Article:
1. Great post, thanks for the insights. By using some simple technologies course books and supplementary resources could be re-imagined all the time and personalised for teachers and learners everyday. And these would save considerable amounts of time for the teacher as well as provide more personalised and richer content for the learner.
    It’s going to be interesting to see how publishers, like OUP, respond to teachers needing more flexible resources as their digitally literate students demand smarter in and out of class resources.

  2. Many great ideas here. Congratulations.

  3. Hi Sophie, thanks a lot for your comments. I agree that all these have very serious implications on course book design and materials design. Form and content go hand in hand. Nevertheless, no two teaching situations are ever the same, so teachers will never be able to spare the role of an intermediary who brings course books to life.

  4. Thanks for the ideas.

    I would like to add something here. Students in my context find reading and listening tasks not very interesting. This may be so with some of you too. The comprehension tasks can be made fun through Running Questions. Your learners might be more engaged and motivated to read or listen.

  5. Thank you very much for the helpful ideas. I usually find relevant teaching materials memorable among my students. By the way I am pleased to see a comment from Christina Latham-Koenig, you have done a great job in the New English File although I still need to adapt my students’ needs.

    • Thanks, Wayan! In my article I didn’t mean to suggest that using these techniques or ideas means that you have a poorly written coursebook. These features are not shortcomings of the material, rather, they are there by the very nature of coursebooks. These are just opportunities to exploit. Again, I don’t think you could ever spare the trouble of making even the “best” material relevant to your students, and this by no means is to indicate the quality of the material.

  6. fantastic ideas! I suppose along with a coursebook new teachers should be provided with a kind of instruction including all the points mentioned above!

    • Thanks for your comment and the suggestion. Luckily, teacher support has been gaining more attention and you can find a wealth of tips and ideas in recent OUP teacher’s books or at the Oxford Teachers’ Club. But maybe we can help these ideas grow into a bigger collection on its own.

  7. What an excellent read! The last section in particularly is something that never occurred to me. Great insights!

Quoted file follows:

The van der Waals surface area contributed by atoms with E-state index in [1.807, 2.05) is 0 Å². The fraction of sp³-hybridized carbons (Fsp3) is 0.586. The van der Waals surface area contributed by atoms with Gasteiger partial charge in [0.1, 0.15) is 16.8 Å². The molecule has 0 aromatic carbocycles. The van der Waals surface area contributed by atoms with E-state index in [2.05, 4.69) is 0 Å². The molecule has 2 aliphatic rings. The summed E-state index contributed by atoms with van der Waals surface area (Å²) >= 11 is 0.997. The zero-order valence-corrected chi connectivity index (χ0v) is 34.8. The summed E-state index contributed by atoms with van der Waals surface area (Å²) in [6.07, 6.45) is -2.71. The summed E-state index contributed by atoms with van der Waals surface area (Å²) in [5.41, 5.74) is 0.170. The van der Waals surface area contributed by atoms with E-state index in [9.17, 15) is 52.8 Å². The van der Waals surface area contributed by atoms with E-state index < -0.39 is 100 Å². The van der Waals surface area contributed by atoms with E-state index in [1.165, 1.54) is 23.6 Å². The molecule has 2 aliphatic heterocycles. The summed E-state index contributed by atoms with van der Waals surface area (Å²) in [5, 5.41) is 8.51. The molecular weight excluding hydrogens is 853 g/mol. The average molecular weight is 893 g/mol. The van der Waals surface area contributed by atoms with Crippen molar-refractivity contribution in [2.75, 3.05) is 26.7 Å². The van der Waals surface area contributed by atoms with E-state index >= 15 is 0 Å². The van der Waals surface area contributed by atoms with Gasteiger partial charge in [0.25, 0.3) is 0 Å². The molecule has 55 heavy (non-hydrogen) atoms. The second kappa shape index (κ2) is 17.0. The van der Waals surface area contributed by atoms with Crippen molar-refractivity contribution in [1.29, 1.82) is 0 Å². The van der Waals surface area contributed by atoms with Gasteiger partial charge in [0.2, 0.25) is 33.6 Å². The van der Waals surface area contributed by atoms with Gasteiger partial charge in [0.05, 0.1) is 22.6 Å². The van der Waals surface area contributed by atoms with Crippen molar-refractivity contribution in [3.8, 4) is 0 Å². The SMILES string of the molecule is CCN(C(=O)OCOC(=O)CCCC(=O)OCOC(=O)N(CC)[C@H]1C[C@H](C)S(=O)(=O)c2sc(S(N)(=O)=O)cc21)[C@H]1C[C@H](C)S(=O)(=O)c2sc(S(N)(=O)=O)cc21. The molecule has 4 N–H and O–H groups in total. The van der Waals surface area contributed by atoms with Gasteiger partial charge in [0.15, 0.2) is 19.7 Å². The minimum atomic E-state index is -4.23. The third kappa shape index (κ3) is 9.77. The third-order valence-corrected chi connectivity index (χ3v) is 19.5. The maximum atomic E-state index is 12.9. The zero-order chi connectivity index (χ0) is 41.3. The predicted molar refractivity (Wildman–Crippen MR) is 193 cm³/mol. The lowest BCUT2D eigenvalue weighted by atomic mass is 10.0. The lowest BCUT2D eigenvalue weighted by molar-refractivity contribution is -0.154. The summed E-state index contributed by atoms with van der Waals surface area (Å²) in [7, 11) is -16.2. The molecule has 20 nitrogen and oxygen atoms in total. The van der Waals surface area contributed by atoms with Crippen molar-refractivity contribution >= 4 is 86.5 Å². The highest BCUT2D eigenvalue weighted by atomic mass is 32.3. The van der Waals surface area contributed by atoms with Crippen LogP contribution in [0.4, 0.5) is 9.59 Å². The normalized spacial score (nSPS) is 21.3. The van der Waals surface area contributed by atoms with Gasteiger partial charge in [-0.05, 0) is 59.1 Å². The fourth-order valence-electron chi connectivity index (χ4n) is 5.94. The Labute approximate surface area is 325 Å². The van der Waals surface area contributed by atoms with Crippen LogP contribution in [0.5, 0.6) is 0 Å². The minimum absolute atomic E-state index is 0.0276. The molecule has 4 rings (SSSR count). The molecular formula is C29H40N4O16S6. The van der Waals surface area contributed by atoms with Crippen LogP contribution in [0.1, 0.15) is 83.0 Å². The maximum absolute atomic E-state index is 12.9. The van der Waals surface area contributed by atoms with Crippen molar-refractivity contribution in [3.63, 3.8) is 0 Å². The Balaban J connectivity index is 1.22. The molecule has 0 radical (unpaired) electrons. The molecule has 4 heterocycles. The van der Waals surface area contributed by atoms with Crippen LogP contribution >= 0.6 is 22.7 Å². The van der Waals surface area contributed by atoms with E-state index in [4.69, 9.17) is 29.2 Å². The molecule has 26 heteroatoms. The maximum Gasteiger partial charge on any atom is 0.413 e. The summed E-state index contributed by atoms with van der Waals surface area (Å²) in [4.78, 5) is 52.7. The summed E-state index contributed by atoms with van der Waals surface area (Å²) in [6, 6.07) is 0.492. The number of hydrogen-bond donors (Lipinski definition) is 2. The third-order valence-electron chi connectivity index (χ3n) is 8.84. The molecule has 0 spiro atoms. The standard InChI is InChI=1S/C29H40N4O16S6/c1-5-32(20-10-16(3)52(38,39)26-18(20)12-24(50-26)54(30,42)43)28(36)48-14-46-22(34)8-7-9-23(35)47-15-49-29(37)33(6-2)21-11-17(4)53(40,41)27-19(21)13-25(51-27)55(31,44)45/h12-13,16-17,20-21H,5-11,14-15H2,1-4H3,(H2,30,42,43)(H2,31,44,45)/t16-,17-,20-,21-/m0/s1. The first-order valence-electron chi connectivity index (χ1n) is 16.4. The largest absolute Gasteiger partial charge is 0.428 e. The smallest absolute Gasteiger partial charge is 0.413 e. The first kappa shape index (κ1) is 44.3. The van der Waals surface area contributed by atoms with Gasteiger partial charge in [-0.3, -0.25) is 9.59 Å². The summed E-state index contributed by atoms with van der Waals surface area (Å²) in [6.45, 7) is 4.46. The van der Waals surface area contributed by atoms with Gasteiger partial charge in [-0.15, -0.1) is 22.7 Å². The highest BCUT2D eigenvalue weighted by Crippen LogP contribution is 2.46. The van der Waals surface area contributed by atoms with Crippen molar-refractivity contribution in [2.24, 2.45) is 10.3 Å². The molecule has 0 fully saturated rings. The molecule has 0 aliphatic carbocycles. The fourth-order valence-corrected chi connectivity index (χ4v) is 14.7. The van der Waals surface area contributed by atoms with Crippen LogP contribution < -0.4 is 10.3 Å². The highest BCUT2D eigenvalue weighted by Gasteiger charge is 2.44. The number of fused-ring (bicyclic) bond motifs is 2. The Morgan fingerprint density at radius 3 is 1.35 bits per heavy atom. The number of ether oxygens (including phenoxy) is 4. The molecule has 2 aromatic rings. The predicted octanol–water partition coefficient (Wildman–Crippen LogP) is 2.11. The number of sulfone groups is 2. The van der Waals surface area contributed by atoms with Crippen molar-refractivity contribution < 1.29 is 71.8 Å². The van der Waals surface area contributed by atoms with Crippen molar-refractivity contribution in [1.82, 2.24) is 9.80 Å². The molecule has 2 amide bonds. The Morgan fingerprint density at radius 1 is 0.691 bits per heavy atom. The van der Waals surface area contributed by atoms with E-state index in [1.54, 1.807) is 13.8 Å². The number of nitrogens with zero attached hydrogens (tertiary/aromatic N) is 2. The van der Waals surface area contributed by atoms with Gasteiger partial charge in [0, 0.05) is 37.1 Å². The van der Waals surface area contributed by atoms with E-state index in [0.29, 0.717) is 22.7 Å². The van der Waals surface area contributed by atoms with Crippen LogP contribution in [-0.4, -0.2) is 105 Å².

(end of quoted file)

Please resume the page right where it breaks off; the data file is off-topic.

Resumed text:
• Thanks, Mark! I used the last bit with students who really needed support and were very thankful for every little effort, so it was easy to gradually establish a good working environment. Some of them would not do any revision at home, so it seemed to solve that problem. Of course they got tested in the ordinary way as well, these were just “candies” 2-3 times a year.

  8. Great article and very useful ideas! Thanks Kolos:)

  9. Great ideas, rhanks for sharing!

  10. Hey,
    great article, thanks for it.
    I’d like to ask what those ‘Running Questions’ are. It sounds fascinating to me.

    • Thanks, János, glad you liked it.
      Actually, it seems I was a bit superficial with Running Questions, as I had “Running dictation” in mind and I assumed it was the same activity. (With Running dictation, you cut up a text into sentences and put the slips of paper on the wall randomly. Students play in groups, each group has their own “scribe”. Other group members run up to the wall, read and memorise the sentence, then run back to the scribe, who writes the sentences on a piece of paper. When they have all the sentences, they have to reconstruct the story together. An easier variation is when you have the whole story on each slip of paper around the classroom and the first “runner” from the group fetches the first sentence, the second one the second sentence, etc. This way they needn’t reconstruct the story, but you still have a very energising activity that also builds cooperation skills.)
      Most probably you can do the same with reading/listening comprehension questions, but we need Huma to confirm that.

      • Hi Kolos,

        Yes, it’s almost the same.
        For Running Questions…
        Put students into groups and ask them to think of a team name.
        Put the names up on the board.
        Each group chooses a runner.
        Students write question numbers in their notebooks.
        When the teacher says, ‘Go’, one runner from each team runs to the table/the chair that has the questions, takes one question slip and runs to her/his group.
        The group works together to locate the answer in the text and write it in their books.
        The slip is returned to the chair.
        This is repeated.
        When they hear, ‘Change’, they change the runner.
        The first group to finish shouts, ‘Ding!Ding!Ding!’
        Groups check their answers with each other.
        Teacher conducts whole class feedback.
        The group with the highest score is the winner.

        I hope this is helpful.

        Huma

  11. Thanks for the ideas! My favourite one is the “Make your own test” activity. I’ll definitely try it. I’d also like to hear more about those “Running questions”. They sound like magic! Sometimes we need to be magicians to make students work. Maybe it could do the trick!

    • Thanks for the comment, Krisztina! Please see my reply to János for my idea of what Running questions are.
      I’d be interested to hear about your experience with the group-made test, so please share your story when you have the time.
      I absolutely agree: more than ever, the teacher needs to be a magician, an actor, a manager, and a lot of other things at the same time!

  12. Oh, one more thing…. only one coursebook should be used by each group. This is vital for groupwork.